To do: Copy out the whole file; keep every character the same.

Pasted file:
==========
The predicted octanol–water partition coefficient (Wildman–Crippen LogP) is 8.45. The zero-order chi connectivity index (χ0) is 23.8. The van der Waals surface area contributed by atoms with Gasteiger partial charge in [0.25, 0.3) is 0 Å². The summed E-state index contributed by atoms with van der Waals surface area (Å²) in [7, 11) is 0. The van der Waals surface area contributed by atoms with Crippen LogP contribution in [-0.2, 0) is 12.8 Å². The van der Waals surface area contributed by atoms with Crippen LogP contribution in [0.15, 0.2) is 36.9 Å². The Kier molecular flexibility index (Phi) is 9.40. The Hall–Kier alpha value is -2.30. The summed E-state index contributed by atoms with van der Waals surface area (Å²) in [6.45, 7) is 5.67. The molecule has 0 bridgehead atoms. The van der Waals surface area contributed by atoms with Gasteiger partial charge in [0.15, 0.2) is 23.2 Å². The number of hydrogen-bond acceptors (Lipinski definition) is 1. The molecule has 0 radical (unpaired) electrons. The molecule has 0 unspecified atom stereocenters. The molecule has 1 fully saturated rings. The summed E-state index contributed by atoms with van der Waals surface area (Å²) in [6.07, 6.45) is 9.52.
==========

The predicted octanol–water partition coefficient (Wildman–Crippen LogP) is 8.45. The zero-order chi connectivity index (χ0) is 23.8. The van der Waals surface area contributed by atoms with Gasteiger partial charge in [0.25, 0.3) is 0 Å². The summed E-state index contributed by atoms with van der Waals surface area (Å²) in [7, 11) is 0. The van der Waals surface area contributed by atoms with Crippen LogP contribution in [-0.2, 0) is 12.8 Å². The van der Waals surface area contributed by atoms with Crippen LogP contribution in [0.15, 0.2) is 36.9 Å². The Kier molecular flexibility index (Phi) is 9.40. The Hall–Kier alpha value is -2.30. The summed E-state index contributed by atoms with van der Waals surface area (Å²) in [6.45, 7) is 5.67. The molecule has 0 bridgehead atoms. The van der Waals surface area contributed by atoms with Gasteiger partial charge in [0.15, 0.2) is 23.2 Å². The number of hydrogen-bond acceptors (Lipinski definition) is 1. The molecule has 0 radical (unpaired) electrons. The molecule has 0 unspecified atom stereocenters. The molecule has 1 fully saturated rings. The summed E-state index contributed by atoms with van der Waals surface area (Å²) in [6.07, 6.45) is 9.52.